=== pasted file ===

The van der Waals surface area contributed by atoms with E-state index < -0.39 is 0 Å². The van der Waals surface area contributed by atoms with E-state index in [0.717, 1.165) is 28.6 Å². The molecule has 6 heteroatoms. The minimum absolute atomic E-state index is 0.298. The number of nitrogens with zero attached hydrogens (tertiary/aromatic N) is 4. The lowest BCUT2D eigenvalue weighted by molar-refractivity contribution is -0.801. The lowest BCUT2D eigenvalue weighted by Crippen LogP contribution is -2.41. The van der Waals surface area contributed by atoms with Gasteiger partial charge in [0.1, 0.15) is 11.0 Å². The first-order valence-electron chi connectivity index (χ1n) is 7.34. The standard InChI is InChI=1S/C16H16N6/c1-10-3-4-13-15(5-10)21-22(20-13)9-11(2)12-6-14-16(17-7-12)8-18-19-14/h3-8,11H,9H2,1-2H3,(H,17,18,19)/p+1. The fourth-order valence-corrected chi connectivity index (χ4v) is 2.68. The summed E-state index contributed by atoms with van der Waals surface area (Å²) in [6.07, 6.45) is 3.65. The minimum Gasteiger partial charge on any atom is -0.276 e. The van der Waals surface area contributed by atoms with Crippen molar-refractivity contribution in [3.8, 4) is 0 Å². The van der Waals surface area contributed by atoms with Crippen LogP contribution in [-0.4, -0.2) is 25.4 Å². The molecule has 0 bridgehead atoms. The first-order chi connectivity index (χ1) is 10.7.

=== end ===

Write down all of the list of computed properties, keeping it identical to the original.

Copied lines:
The van der Waals surface area contributed by atoms with E-state index < -0.39 is 0 Å². The van der Waals surface area contributed by atoms with E-state index in [0.717, 1.165) is 28.6 Å². The molecule has 6 heteroatoms. The minimum absolute atomic E-state index is 0.298. The number of nitrogens with zero attached hydrogens (tertiary/aromatic N) is 4. The lowest BCUT2D eigenvalue weighted by molar-refractivity contribution is -0.801. The lowest BCUT2D eigenvalue weighted by Crippen LogP contribution is -2.41. The van der Waals surface area contributed by atoms with Gasteiger partial charge in [0.1, 0.15) is 11.0 Å². The first-order valence-electron chi connectivity index (χ1n) is 7.34. The standard InChI is InChI=1S/C16H16N6/c1-10-3-4-13-15(5-10)21-22(20-13)9-11(2)12-6-14-16(17-7-12)8-18-19-14/h3-8,11H,9H2,1-2H3,(H,17,18,19)/p+1. The fourth-order valence-corrected chi connectivity index (χ4v) is 2.68. The summed E-state index contributed by atoms with van der Waals surface area (Å²) in [6.07, 6.45) is 3.65. The minimum Gasteiger partial charge on any atom is -0.276 e. The van der Waals surface area contributed by atoms with Crippen molar-refractivity contribution in [3.8, 4) is 0 Å². The van der Waals surface area contributed by atoms with Crippen LogP contribution in [-0.4, -0.2) is 25.4 Å². The molecule has 0 bridgehead atoms. The first-order chi connectivity index (χ1) is 10.7.